EDEN PRAIRIE, Minn. (AP) -Minnesota Vikings defensive end Kenechi Udeze has a form of leukemia, which is cancer of the blood and bone marrow, a person with the team confirmed Tuesday.
The person spoke on condition of anonymity due to the sensitivity of the information. The Vikings declined to comment, but they issued a statement from coach Brad Childress that didn't specifically address Udeze's condition.
``We respect the privacy of Kenechi. The thoughts and prayers of the entire Minnesota Vikings organization are with Kenechi and his family,'' the statement read.
Two Twin Cities television stations first reported the news on Monday night. KSTP-TV, without citing a source, reported that the 24-year-old Udeze was undergoing tests to determine the severity of the disease. Ethan Lock, Udeze's agent, declined to comment.
Without details about how quickly the cancer was identified or what form of leukemia Udeze has, there's no way of knowing a prognosis.
t. The upcoming season is in question for Udeze, who was drafted out of Southern California in the first round in 2004. He started 15 games last year for the Vikings and tied his career high with five sacks.
Dr. Mark Reding, a University of Minnesota Cancer Center and Medical School hematologist who does not have specific knowledge of Udeze's case, said there are two forms of leukemia, chronic and acute.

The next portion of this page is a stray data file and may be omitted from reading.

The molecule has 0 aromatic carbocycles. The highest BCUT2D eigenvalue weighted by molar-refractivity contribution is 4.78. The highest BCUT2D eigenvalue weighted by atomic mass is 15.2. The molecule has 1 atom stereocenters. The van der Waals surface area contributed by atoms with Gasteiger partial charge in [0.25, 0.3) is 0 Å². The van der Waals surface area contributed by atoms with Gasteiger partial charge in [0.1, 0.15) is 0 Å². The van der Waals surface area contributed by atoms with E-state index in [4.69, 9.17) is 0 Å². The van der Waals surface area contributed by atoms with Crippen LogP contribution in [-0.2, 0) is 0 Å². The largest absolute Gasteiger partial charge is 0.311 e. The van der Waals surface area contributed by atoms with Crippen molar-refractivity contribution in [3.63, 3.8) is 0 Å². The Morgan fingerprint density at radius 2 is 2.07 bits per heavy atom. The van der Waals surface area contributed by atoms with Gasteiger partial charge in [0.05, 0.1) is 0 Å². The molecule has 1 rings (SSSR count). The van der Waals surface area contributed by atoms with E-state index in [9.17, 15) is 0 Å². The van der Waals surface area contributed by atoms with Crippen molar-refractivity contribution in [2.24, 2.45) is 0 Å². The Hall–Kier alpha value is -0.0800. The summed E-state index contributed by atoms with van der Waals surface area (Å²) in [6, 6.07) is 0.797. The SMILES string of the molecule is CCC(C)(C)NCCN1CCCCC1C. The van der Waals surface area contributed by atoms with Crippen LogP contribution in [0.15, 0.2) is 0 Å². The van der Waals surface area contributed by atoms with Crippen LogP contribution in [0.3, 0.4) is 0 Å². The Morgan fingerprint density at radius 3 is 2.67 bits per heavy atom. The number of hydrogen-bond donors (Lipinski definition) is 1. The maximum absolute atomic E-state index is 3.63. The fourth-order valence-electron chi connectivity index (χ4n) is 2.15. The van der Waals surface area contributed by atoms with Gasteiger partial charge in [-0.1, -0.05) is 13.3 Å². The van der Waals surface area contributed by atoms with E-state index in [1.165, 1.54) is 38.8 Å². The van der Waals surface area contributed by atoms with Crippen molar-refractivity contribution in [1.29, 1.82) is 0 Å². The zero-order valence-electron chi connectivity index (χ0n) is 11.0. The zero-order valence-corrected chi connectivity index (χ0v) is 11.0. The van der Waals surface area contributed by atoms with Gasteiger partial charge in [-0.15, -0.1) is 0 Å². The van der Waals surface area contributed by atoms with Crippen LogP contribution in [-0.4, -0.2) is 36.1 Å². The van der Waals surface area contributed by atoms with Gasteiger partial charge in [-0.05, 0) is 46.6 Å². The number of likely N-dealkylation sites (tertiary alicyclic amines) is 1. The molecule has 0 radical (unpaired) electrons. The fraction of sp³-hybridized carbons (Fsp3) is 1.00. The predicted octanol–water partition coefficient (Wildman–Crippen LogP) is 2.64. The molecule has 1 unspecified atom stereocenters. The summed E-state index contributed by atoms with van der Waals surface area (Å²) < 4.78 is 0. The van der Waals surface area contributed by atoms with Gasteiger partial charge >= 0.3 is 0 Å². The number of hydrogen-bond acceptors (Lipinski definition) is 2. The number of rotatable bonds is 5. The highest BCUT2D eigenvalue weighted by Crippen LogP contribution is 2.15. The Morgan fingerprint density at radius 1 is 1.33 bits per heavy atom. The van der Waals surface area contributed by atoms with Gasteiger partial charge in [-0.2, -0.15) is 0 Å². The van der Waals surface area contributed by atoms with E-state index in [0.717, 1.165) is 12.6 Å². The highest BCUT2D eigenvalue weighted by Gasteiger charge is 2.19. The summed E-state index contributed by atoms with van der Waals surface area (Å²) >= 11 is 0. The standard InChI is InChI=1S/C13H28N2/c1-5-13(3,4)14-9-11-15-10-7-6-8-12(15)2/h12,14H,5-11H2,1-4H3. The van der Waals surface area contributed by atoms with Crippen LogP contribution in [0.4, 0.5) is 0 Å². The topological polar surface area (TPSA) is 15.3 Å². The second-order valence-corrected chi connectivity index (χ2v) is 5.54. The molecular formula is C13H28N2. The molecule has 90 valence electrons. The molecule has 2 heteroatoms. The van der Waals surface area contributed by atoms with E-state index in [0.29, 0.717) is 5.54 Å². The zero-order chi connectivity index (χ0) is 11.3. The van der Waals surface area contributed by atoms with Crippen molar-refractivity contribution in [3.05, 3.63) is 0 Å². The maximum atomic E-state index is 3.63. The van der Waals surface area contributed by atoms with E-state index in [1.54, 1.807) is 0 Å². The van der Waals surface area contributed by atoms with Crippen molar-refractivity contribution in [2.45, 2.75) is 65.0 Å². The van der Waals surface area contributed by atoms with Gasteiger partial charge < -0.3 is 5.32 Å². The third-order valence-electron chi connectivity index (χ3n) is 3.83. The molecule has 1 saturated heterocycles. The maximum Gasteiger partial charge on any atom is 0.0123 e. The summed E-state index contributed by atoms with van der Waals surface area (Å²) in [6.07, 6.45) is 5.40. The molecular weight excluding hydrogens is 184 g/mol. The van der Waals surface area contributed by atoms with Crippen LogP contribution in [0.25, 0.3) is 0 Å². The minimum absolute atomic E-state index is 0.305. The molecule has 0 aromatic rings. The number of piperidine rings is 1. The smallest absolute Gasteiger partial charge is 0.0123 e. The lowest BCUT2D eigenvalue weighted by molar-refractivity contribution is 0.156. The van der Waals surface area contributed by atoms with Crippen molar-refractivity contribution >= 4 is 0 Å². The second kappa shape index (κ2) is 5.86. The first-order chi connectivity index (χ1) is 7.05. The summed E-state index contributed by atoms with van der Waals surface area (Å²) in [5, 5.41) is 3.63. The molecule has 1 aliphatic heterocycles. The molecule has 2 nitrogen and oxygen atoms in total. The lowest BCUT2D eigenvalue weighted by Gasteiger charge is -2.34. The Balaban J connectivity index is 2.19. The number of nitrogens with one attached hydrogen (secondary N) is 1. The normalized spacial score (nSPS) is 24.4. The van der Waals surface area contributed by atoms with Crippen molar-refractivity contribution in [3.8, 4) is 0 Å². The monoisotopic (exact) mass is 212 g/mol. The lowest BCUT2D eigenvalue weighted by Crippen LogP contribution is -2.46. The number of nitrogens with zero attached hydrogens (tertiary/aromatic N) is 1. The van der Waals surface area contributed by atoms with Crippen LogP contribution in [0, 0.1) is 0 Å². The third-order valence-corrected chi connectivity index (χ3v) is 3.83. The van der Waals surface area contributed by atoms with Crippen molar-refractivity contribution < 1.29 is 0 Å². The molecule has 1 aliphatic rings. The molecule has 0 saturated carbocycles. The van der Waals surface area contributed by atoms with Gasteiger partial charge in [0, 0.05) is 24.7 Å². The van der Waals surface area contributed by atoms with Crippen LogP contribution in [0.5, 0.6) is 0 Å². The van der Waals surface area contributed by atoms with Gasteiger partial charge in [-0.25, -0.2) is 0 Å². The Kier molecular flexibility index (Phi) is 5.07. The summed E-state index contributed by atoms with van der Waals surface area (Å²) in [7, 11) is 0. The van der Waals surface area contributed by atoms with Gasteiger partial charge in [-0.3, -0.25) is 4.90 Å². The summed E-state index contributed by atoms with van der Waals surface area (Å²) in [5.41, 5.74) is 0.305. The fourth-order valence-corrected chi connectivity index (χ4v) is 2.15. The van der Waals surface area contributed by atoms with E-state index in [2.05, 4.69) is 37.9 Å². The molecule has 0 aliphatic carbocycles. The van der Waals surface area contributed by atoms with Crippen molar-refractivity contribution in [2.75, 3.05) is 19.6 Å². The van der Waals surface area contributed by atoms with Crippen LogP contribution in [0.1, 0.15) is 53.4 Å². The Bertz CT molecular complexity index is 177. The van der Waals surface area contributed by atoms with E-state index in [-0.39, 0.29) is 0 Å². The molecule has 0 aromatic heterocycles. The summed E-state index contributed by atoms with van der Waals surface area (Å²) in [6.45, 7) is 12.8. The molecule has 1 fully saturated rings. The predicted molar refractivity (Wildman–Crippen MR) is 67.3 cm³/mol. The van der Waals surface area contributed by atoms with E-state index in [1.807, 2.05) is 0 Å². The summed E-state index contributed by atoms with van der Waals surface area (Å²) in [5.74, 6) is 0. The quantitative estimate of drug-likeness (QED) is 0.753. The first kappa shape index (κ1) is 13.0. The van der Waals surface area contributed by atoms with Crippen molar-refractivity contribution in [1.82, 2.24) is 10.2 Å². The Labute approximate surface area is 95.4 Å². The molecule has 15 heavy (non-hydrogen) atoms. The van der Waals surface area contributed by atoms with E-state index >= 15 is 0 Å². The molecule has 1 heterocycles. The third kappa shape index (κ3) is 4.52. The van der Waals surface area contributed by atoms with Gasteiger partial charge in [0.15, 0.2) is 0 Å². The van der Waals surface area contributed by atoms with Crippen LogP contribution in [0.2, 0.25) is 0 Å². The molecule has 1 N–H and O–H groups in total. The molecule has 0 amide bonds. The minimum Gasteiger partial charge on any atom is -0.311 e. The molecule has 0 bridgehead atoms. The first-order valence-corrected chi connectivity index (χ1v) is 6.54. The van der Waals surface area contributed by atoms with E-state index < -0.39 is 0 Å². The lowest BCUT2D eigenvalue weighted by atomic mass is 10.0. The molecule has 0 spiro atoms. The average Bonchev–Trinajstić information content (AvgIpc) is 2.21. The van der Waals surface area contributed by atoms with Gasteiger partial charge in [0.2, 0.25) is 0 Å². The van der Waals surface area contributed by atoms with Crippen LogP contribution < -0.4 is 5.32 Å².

People under 65 are almost always diagnosed with the acute form, which requires aggressive chemotherapy. Younger and healthier patients have a wider range of treatment options, Reding said, but from diagnosis to remission the process often takes at least six months.
``Just because somebody's a pro athlete doesn't mean they're going to take it any better than you or I are,'' Reding said. ``This will kick anybody in the teeth, the kind of chemo we're talking about.''
A statement of support from USC coach Pete Carroll was posted on his official Web site.
``Kenechi's got a big battle on his hands,'' Carroll said. ``We've been talking with him, and we will continue to support him and send our good wishes and prayers his way. We know he's going to come through strong and compete against this disease like a warrior, like he always has competed.''
Vikings safety Darren Sharper offered his support, too.
``It's a tough situation, and he's going to have to continue to battle and fight,'' Darren Sharper told KSMP-TV, the other station that initially reported the news.

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